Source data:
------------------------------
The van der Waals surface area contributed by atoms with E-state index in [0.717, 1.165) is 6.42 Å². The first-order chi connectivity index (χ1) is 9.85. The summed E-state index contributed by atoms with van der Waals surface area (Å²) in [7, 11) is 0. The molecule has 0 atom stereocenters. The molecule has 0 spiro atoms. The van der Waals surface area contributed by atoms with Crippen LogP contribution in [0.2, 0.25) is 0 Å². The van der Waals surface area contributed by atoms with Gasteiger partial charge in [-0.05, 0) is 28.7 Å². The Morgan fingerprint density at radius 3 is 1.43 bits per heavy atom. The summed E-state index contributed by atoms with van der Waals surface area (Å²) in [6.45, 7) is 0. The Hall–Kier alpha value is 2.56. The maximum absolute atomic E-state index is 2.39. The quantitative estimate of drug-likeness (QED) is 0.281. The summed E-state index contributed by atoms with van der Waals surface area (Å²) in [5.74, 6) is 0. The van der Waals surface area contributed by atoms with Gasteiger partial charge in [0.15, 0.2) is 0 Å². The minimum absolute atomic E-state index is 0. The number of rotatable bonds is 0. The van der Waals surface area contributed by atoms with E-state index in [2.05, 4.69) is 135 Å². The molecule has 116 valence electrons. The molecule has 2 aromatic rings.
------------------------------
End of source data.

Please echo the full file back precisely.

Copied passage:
The van der Waals surface area contributed by atoms with E-state index in [0.717, 1.165) is 6.42 Å². The first-order chi connectivity index (χ1) is 9.85. The summed E-state index contributed by atoms with van der Waals surface area (Å²) in [7, 11) is 0. The molecule has 0 atom stereocenters. The molecule has 0 spiro atoms. The van der Waals surface area contributed by atoms with Crippen LogP contribution in [0.2, 0.25) is 0 Å². The van der Waals surface area contributed by atoms with Gasteiger partial charge in [-0.05, 0) is 28.7 Å². The Morgan fingerprint density at radius 3 is 1.43 bits per heavy atom. The summed E-state index contributed by atoms with van der Waals surface area (Å²) in [6.45, 7) is 0. The Hall–Kier alpha value is 2.56. The maximum absolute atomic E-state index is 2.39. The quantitative estimate of drug-likeness (QED) is 0.281. The summed E-state index contributed by atoms with van der Waals surface area (Å²) in [5.74, 6) is 0. The van der Waals surface area contributed by atoms with Gasteiger partial charge in [0.15, 0.2) is 0 Å². The minimum absolute atomic E-state index is 0. The number of rotatable bonds is 0. The van der Waals surface area contributed by atoms with E-state index in [2.05, 4.69) is 135 Å². The molecule has 116 valence electrons. The molecule has 2 aromatic rings.